Wednesday, September 21, 2011

The Girl Who Circumnavigated Fairyland In a Ship of Her Own Making by Catherynne M. Valente

I just realized that this book -- which I read last month -- was due back at the library today -- so I should probably write about it now, before the book's out of the house and my memory gets even worse.

I will type the whole title just once; it's long but perfectly captures what's enticing and glorious about the book, and immerses the reader in Valente's version of that old-storybook style: The Girl Who Circumnavigated Fairyland in a Ship of Her Own Making.

This is a book with a story; it was originally a nonexistent book-within-a-book in Valente's adult novel Palimpsest -- a book she had no real intention of actually writing. But people kept asking about it, and she found herself in a tough financial position -- so common these days, especially for someone trying to work a freelance life -- and so she wrote the book, chapter by chapter, in public, for free, on her website. (A huge chunk -- not the whole thing, anymore, but more than enough to get the flavor of it -- is still there, free for the reading.) It was one of the more successful examples of the new online "tip jar" culture -- it apparently made enough money to help keep Valente's family going as long as it needed to, from donations by readers. And, along the way, it won the Andre Norton Award, for best young adult book, from SFWA. And, this spring, it turned into an actual book, with covers and illustrations (by Ana Juan) and everything.

The story is a very traditional one -- since that's what it was supposed to be, back when it was a piece of furniture in another novel -- in which a girl named September, close to a hundred years ago, is ravished away, very much of her own will, to fairyland by a Green Wind and a Leopard. They, sadly, cannot accompany September into fairyland, so she sets off to have her own adventures. Fairyland turns out to be more dangerous, and tricky, and changeable than she expected, but September is a girl with a strong will and a good heart, so she comes through it all in good shape -- though not unscathed, and not without losing an important part of herself.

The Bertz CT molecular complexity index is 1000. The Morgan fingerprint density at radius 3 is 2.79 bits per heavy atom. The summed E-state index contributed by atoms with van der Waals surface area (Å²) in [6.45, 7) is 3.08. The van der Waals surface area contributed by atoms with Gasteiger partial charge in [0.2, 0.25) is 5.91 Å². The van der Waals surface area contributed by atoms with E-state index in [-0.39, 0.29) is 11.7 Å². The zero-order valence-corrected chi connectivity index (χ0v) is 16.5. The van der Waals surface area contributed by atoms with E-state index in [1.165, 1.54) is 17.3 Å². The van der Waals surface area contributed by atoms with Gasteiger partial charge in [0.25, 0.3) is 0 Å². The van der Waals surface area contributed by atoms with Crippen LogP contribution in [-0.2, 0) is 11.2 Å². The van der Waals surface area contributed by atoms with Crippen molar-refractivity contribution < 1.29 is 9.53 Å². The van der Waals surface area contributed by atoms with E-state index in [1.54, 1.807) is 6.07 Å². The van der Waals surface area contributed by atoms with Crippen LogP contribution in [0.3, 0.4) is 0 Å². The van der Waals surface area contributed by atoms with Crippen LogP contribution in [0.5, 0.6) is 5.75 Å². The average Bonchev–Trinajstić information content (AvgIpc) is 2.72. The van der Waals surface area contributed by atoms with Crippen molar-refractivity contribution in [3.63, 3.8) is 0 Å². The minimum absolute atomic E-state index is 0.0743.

It's a very episodic book, as one would expect from a book written in separate chapters, so I don't want to talk about the episodes -- you can just click that clink, up above, and read the first half-dozen of them, anyway. (And I hope you do; Fairyland is one of those books that reads just right, and that you sink into like a warm bath.) Valente does not entirely give up her usual tough and slightly jaundiced view of the world just because she's writing for younger readers, and Fairyland is stronger for the fact that there's plenty of bitter mixed in with the sweet.

I found Fairyland to be inspiring -- it made me want to write a book something like this, about a different young person thrown into a strange and fantastic situation. Not because of any flaws in Fairyland, but because it's all done so well -- Valente makes it look like so much fun that I couldn't help but want to do it myself. This is a lovely, thoughtful, and subtly subversive -- in the way that all great young adult novels are subversive -- novel for young people, probably the best YA novel to come from an fantasist for adults since Neil Gaiman's Coraline.

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